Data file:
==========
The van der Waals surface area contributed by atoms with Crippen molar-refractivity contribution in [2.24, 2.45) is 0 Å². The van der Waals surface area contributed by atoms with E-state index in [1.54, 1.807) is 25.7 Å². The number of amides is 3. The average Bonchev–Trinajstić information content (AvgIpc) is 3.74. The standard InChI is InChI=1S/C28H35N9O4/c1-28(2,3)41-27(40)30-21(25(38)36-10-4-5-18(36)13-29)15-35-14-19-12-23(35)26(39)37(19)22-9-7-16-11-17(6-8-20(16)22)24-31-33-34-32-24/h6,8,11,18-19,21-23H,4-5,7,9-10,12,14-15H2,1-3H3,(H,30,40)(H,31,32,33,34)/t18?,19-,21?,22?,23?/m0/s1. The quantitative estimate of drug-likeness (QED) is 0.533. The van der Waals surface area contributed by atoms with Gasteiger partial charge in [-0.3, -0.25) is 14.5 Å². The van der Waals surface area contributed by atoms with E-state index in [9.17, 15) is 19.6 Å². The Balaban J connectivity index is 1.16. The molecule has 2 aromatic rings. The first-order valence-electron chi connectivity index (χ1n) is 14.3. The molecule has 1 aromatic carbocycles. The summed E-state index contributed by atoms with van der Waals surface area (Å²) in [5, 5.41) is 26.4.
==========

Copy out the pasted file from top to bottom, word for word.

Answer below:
The van der Waals surface area contributed by atoms with Crippen molar-refractivity contribution in [2.24, 2.45) is 0 Å². The van der Waals surface area contributed by atoms with E-state index in [1.54, 1.807) is 25.7 Å². The number of amides is 3. The average Bonchev–Trinajstić information content (AvgIpc) is 3.74. The standard InChI is InChI=1S/C28H35N9O4/c1-28(2,3)41-27(40)30-21(25(38)36-10-4-5-18(36)13-29)15-35-14-19-12-23(35)26(39)37(19)22-9-7-16-11-17(6-8-20(16)22)24-31-33-34-32-24/h6,8,11,18-19,21-23H,4-5,7,9-10,12,14-15H2,1-3H3,(H,30,40)(H,31,32,33,34)/t18?,19-,21?,22?,23?/m0/s1. The quantitative estimate of drug-likeness (QED) is 0.533. The van der Waals surface area contributed by atoms with Gasteiger partial charge in [-0.3, -0.25) is 14.5 Å². The van der Waals surface area contributed by atoms with E-state index in [9.17, 15) is 19.6 Å². The Balaban J connectivity index is 1.16. The molecule has 2 aromatic rings. The first-order valence-electron chi connectivity index (χ1n) is 14.3. The molecule has 1 aromatic carbocycles. The summed E-state index contributed by atoms with van der Waals surface area (Å²) in [5, 5.41) is 26.4.